Economic Experts Often Forget Economics
An expert is someone who has had special training or experience with particular problems. We assume that such people have a much better understanding of that field of activity than others do. They are used as sources of knowledge and advice because of their accomplishments, and they are usually held in high regard. They don’t, however, know everything about everything. Too often people considered experts become self-important, overestimating their own knowledge and capabilities.
A lot of highly trained physicians, experts in one or more fields in medicine, give opinions about what is wrong with healthcare in the United States and the world. Because they are intimately involved in the industry, they feel that their expertise gives them everything they need know to cure the ills of the system as a whole, but the biggest problems in healthcare have nothing to do with doctors, hospitals, medicine, or medical technology. Rather they involve economic principles and the politics that distort incentives. If a physician or medical researcher is to understand healthcare, as opposed to medicine, he or she would do well to become familiar with economic principles and delve, with open eyes, into the politics that have heavily infiltrated the profession and the industry for many decades. They should take off the medical expert hat, because it won’t help much. Fixing healthcare will require recognizing real economics and limiting political manipulation, with all of its related negative consequences, whether unintended or intentional.
To understand the way things work overall in any society, any economy, any industry, or any market, it is not necessary or even very helpful to have intricate knowledge about or experiences with the details of particular processes, materials, or skills. Much more important is understanding economic laws, how they produce outcomes, that incentives affect decisions, and that political interference distorts those incentives, usually negatively and often in unexpected ways.
As ironic is it may seem, many professional economists who are experts with their mathematical models have become so enamored with their own cleverness that they have forgotten that economic principles actually still hold in spite of their brilliance. I understand that it is intellectually satisfying to represent reality in a model, and models do have their place in testing hypotheses, but economists cannot predict the future any better than anyone else.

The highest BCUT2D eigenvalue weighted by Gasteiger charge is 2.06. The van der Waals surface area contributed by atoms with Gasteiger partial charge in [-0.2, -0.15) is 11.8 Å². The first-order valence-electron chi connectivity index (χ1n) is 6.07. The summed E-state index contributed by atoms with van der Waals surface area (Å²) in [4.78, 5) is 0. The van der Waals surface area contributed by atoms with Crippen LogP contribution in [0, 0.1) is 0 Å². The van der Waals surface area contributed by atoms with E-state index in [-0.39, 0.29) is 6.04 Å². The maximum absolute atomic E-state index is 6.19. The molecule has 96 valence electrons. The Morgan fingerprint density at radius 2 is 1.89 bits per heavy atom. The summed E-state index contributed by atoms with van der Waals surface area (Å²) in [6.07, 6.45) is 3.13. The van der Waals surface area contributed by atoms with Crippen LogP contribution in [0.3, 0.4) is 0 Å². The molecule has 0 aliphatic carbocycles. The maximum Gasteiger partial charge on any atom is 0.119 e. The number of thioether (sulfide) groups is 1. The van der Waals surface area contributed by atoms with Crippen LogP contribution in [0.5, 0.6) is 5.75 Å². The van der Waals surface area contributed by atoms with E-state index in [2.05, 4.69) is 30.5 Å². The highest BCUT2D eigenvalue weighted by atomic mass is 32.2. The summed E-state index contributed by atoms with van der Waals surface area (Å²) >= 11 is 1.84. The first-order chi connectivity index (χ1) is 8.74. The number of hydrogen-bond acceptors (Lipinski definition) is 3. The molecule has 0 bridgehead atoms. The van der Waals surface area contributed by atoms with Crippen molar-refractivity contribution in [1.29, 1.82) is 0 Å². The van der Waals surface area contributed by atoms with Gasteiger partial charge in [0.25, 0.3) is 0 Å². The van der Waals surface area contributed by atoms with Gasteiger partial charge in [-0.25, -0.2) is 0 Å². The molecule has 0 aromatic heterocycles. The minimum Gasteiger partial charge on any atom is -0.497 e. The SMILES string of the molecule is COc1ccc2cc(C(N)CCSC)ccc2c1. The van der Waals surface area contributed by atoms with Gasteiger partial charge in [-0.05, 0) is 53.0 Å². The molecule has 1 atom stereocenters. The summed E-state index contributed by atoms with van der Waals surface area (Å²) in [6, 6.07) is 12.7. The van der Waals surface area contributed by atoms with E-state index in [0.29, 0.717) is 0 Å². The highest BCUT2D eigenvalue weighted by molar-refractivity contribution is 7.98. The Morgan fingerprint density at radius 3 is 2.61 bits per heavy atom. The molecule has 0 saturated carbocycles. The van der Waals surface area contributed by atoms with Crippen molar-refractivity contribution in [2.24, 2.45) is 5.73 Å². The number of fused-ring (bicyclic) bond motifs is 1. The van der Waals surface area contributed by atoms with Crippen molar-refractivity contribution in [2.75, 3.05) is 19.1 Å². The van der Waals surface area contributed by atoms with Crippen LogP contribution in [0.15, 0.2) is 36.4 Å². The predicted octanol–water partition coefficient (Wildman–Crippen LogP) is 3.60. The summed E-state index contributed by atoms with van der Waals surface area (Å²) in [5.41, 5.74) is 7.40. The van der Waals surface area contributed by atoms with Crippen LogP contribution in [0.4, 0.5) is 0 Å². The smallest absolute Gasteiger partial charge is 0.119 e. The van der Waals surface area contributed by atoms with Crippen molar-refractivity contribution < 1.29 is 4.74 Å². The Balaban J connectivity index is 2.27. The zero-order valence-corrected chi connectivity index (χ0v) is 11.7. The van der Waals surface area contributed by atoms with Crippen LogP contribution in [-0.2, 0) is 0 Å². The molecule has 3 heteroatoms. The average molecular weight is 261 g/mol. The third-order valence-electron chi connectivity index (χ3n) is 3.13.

The models are necessarily based on inherent assumptions that are inserted by the model builders, assumptions that are guesses about how things work or about what the future holds.
Central planners and those who advise them, economic and otherwise, disregard economic reality, and the consequences are often disastrous. Professional economists have not prevented and have not even predicted severe economic turbulence, such as recessions/depressions. Their actions in response often make things worse. The bigger the system under investigation, the less local, the more complex it is, or the more the system itself changes in response to imposed conditions, the more humble the expert should be, including all economists and all politicians. The less personal responsibility experts take for the outcomes, the less people should trust in their opinions.
Economics, as a field of inquiry, has tremendously valuable insights, but the arrogance of economists in pretending to do things that they cannot do not only has rightly eroded the confidence of people in the profession, but has also damaged the very idea that economic principles are valid reflections of reality, which is quite unfortunate. The job of economists in past times was to tell politicians why their manipulations won’t work and actually hurt people they say they are helping. It is time for economists to step back from their present role as political cheerleaders and regain their status by holding politicians’ feet to the fire of reality.
Dan McLaughlin is the author of “Compassion and Truth-Why Good Intentions Don’t Equal Good Results.” Follow him at daniel-mclaughlin.com